MBA salaries on the rise

In Wall Street at least. See the article from the New York Post here mentioning that MBA are starting between $100k and $115K a year for a job in financial services. I did not find any recent numbers for London or Europe in general.

This survey from Universum was interesting as well. It ranks the ideal employers for MBA graduates and no surprises: management consulting firms and investment banks are in the top rank with McKinsey leading followed by Citigroup and Goldman. This WSJ article discuss briefly the rankings.

Monday, November 07, 2005

Update on the riots in France

My post this morning was wrong. There has been travel warnings for France made by a range of countries. See the WP article here and extract below:

"The U.S. Embassy warned travelers against taking trains from Paris to Charles de Gaulle International Airport because of attacks on two trains last week. The Russian Embassy established a hotline for tourists after a bus carrying Russian visitors was set afire by youths last week. No one on the bus was injured, according to news reports. The Canadian Embassy said citizens "should be extremely careful" if they have to travel through the affected areas. Britain also has issued warnings."

So if you are coming by plane to Charles de Gaulle, you should consider taking a cab or the Air France shuttle that takes the highway from the airport to downtown Paris. Do not take the RATP bus since I believe it's going through the suburbs and could be an easy target.

May be we should send the army to secure the roads to the airport as the US military does for the Baghdad International Airport highway... OK I'm being a bit ironic here with this comparison but I believe there is a strong likelihood that the military is going to be sent to the suburbs to restore calm.

The French social model

It was to be expected that non-French people at the London Business School (and elsewhere) would turn to French people to get an update and some explanations of the problems in France. Media coverage has been so extensive in the past days that everyone knows there is something quite tragic going on there and some of my classmates are asking me if it is still safe to go to France next week. Yes it is still safe and France is not (yet) on the travel warning web site of the US state government but after 11 days of rioting, the situation just look terrible and my previous post about urban warfare was actually correct.

Saturday night: 1,300 cars burned in dozen of cities including 30 in downtown Paris. Sunday night: 800 cars destroyed, 30 policemen wounded and no visible end in sight.

Of course, for the land of the Human Right, so proud of its integration model, this comes as a bit of a shock and where Katrina exposed the inequalities of the US society, the French riots are showing to the world the failure of the French model when it comes to integrate its immigrants. The WSJ has its views about the situation, actually quite balanced even from this usually prone to French bashing paper.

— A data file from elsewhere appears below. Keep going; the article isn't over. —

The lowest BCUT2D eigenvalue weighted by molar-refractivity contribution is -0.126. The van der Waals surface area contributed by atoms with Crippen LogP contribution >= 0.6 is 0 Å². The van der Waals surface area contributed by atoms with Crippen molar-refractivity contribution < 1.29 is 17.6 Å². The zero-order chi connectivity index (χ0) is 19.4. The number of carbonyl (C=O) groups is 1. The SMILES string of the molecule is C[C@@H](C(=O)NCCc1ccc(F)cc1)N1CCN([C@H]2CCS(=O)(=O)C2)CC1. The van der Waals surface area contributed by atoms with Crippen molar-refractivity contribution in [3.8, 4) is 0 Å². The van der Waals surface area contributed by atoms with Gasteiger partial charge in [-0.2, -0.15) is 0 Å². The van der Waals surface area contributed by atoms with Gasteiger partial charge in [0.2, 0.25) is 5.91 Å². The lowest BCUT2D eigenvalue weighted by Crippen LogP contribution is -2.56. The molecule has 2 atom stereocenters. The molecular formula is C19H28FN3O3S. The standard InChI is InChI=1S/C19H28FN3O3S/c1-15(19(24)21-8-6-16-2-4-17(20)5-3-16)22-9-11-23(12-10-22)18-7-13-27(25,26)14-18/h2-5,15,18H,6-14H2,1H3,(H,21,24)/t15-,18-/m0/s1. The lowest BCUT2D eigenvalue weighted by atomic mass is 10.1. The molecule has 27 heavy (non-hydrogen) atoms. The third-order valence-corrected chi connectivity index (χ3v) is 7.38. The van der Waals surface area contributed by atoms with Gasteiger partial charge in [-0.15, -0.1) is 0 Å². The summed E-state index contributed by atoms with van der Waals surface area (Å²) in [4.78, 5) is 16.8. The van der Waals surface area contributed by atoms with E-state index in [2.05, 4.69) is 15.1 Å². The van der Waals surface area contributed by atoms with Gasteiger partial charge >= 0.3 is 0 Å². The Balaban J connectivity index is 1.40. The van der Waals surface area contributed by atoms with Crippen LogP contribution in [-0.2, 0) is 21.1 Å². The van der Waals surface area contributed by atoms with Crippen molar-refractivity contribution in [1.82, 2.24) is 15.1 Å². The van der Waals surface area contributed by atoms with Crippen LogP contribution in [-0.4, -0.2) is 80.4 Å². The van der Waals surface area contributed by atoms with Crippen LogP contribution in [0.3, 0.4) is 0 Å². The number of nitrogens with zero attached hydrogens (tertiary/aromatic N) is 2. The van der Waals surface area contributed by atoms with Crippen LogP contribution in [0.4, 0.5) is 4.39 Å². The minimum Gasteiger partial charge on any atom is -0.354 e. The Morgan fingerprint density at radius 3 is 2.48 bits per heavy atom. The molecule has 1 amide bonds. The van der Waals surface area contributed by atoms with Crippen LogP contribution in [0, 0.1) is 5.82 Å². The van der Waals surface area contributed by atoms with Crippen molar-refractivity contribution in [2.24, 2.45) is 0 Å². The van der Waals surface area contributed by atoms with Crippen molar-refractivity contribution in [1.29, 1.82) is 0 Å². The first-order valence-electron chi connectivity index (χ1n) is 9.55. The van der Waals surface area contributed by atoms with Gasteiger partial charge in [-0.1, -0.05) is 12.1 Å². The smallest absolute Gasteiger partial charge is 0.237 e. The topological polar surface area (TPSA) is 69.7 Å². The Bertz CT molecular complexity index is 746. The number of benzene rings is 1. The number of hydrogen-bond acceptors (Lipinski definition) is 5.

In any case, the law and order must be restored in the short term before contagion spread to more cities, not only in France but in other European countries as well but what about long term solutions: positive discrimination, social housing spread posh neighborhoods... But is it the right way and is the French society ready for this?

Sunday, November 06, 2005

World Economy assignment

Our first paper for the World Economy elective, taught by Richard Portes and Andrew Scott, is due this coming Friday. We have to write 2 essays, of 750 words each, and we can choose subjects in a selection of 4. I've chosen the following:
  • "What are the two most important problems facing the economies of Continental Europe? In what directions do you see solutions?"
  • "Evaluate the monetary policy of the European Central Bank. Should the ECB listen to those who urge it to cut interest rates to ‘kick-start’ euro-area expansion?"
The two other choices were on the Japanese economic recovery and the US current account deficit.

Writing those essays is going to take some time given that I'm a slow writer and the questions are not that straightforward. The problem is of course that I don't have much time so I need to find a good balance between producing good work and limited time available. Clearly, "wasting" some precious minutes to write on this blog is not the best way to go! So back to work...

Wednesday, November 02, 2005

Urban warfare in Paris suburbs

The appropriate term is actually riots but after 6 nights of violence, the suburbs North of Paris are really starting to look like the ground floor of a guerilla... 69 cars destroyed yesterday only, cocktail molotovs thrown by group of youth to the CRS (anti-riot police). The mess started when 2 teenagers were electrocuted 5 days ago in an apparent attempt to escape police. Sarkozy is under intense pressure to restore peace but is being highly criticized for the words he used when refering to band of youth creating problems in the suburbs and his declaration of "war without mercy" on crime in the suburbs.

Tuesday, November 01, 2005

Chinese bid for Exxon Mobil

The Guardian reports that a bid could be made by a small Chinese company to acquire Exxon Mobil, in a deal valued at $450bn... Of course, this looks very much like a hoax as the newspaper accurately reports and the Chinese firm even mentioned that the "offer was subject to financing". Good luck with that! Yet could you imagine the response of the US government? They already went a bit crazy with the Unocal bid so this one would be World War III (as an analyst mentioned).